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On April 2, the Los Angeles Times Editorial Board published Our Dishonest President, the first in a four-part series examining Trump’s 70-day presidency. The series pulls no punches, calling Trump out as a ‘narcissist’ and ‘demagogue’ in its first line.

“He is a man so unpredictable, so reckless, so petulant, so full of blind self-regard, so untethered to reality that it is impossible to know where his presidency will lead or how much damage he will do to our nation.”

While not quite time for ‘wholesale panic’, the editorial calls on activists, voters and lawmakers to stand up to the nation’s leader.

There are signs that the institutions that once resisted the tides of progressive politics are now taking up arms in solidarity. Earlier in March, the Massachusetts Institute of Technology (MIT) announced it is offering a “Disobedience Reward” of $250,000 for individuals or groups taking part in “extraordinary disobedience for the benefit of society.” The University’s Media Lab cites anti-establishment activists like Pussy Riot and Ai Weiwei as examples of the kind of actions they would like to support.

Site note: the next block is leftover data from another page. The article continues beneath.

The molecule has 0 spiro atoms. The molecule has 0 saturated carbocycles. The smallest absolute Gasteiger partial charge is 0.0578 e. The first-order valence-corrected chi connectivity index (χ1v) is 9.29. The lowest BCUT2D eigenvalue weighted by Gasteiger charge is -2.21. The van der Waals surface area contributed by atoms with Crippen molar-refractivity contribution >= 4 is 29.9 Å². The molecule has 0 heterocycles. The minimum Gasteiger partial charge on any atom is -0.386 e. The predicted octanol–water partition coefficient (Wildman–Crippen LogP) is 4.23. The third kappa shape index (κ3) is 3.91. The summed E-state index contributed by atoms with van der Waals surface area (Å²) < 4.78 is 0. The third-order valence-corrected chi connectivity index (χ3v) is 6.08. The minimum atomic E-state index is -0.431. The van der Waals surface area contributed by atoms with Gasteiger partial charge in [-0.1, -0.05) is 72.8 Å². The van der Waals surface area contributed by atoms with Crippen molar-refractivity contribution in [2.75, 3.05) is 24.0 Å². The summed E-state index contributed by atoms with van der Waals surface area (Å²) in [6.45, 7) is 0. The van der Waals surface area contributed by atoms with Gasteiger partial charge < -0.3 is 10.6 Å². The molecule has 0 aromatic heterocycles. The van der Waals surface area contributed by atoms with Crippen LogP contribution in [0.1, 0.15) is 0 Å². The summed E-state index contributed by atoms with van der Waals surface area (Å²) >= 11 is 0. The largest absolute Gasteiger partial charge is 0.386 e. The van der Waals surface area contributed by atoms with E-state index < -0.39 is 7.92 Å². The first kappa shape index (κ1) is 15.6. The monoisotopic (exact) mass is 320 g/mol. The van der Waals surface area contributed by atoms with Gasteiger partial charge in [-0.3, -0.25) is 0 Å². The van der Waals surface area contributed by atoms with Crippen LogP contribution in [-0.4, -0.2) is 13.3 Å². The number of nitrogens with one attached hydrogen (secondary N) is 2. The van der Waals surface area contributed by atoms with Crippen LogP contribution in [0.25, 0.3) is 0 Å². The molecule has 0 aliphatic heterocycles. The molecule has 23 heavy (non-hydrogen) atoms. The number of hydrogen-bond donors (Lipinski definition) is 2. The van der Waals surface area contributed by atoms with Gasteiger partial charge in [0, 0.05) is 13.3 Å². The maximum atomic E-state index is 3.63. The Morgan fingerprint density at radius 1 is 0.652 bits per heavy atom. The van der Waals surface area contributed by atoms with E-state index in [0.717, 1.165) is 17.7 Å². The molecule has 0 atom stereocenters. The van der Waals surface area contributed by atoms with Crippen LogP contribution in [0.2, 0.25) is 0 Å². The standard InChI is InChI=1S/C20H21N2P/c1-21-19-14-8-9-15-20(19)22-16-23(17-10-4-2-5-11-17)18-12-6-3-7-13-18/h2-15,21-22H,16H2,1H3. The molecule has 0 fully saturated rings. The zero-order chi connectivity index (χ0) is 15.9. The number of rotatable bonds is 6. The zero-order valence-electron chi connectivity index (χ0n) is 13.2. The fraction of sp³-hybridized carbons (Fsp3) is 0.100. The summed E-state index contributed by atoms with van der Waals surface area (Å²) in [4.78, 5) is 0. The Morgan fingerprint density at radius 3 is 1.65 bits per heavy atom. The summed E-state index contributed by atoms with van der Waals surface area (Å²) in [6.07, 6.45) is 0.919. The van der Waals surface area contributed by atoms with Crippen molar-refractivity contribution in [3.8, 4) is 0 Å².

Another NGO, Fight for the Future, is offering scholarships for full-time activists. “This is a proposal for defending the world,” they boast on their website. But when activism gets pulled into the mainstream, when it follows the rules and accepts the law as natural and immutable, can it truly change anything at all? Why are those fighting structures of power now finally worthy of grants, scholarships and financial support?

This is the changing face of activism in Trump’s era. Is it enough to really rock the boat?

Two weeks ago, we declared that the time for polite critiques and cautious journalism was over.

We wondered who is going to “be the first to throw a pie in that lying bastard’s face.”

We’re still waiting!

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